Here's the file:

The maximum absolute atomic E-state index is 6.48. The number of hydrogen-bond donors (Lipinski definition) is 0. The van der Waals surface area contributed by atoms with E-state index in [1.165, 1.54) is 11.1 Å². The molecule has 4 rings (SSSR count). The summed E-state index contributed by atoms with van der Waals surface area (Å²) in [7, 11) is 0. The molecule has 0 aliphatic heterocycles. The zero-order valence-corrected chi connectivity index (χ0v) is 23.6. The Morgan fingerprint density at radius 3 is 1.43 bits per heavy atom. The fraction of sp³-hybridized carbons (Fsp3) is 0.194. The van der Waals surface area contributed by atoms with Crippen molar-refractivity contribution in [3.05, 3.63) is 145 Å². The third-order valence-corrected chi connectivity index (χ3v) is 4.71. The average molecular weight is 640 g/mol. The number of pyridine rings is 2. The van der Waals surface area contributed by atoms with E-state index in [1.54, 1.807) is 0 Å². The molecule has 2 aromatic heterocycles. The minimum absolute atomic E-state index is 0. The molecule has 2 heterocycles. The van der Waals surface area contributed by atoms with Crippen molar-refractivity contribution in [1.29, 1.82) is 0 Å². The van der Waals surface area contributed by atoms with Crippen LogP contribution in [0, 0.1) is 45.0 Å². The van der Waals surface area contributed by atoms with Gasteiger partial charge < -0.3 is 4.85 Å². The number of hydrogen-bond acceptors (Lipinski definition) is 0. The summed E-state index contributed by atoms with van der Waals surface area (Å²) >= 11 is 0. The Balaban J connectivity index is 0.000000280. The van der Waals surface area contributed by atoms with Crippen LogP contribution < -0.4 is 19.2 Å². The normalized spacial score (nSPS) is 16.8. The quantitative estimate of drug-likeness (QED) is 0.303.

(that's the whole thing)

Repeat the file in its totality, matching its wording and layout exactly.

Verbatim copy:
The maximum absolute atomic E-state index is 6.48. The number of hydrogen-bond donors (Lipinski definition) is 0. The van der Waals surface area contributed by atoms with E-state index in [1.165, 1.54) is 11.1 Å². The molecule has 4 rings (SSSR count). The summed E-state index contributed by atoms with van der Waals surface area (Å²) in [7, 11) is 0. The molecule has 0 aliphatic heterocycles. The zero-order valence-corrected chi connectivity index (χ0v) is 23.6. The Morgan fingerprint density at radius 3 is 1.43 bits per heavy atom. The fraction of sp³-hybridized carbons (Fsp3) is 0.194. The van der Waals surface area contributed by atoms with Crippen molar-refractivity contribution in [3.05, 3.63) is 145 Å². The third-order valence-corrected chi connectivity index (χ3v) is 4.71. The average molecular weight is 640 g/mol. The number of pyridine rings is 2. The van der Waals surface area contributed by atoms with E-state index in [1.54, 1.807) is 0 Å². The molecule has 2 aromatic heterocycles. The minimum absolute atomic E-state index is 0. The molecule has 2 heterocycles. The van der Waals surface area contributed by atoms with Crippen molar-refractivity contribution in [1.29, 1.82) is 0 Å². The van der Waals surface area contributed by atoms with Crippen LogP contribution in [0, 0.1) is 45.0 Å². The van der Waals surface area contributed by atoms with Gasteiger partial charge < -0.3 is 4.85 Å². The number of hydrogen-bond acceptors (Lipinski definition) is 0. The summed E-state index contributed by atoms with van der Waals surface area (Å²) >= 11 is 0. The Balaban J connectivity index is 0.000000280. The van der Waals surface area contributed by atoms with Crippen LogP contribution < -0.4 is 19.2 Å². The normalized spacial score (nSPS) is 16.8. The quantitative estimate of drug-likeness (QED) is 0.303.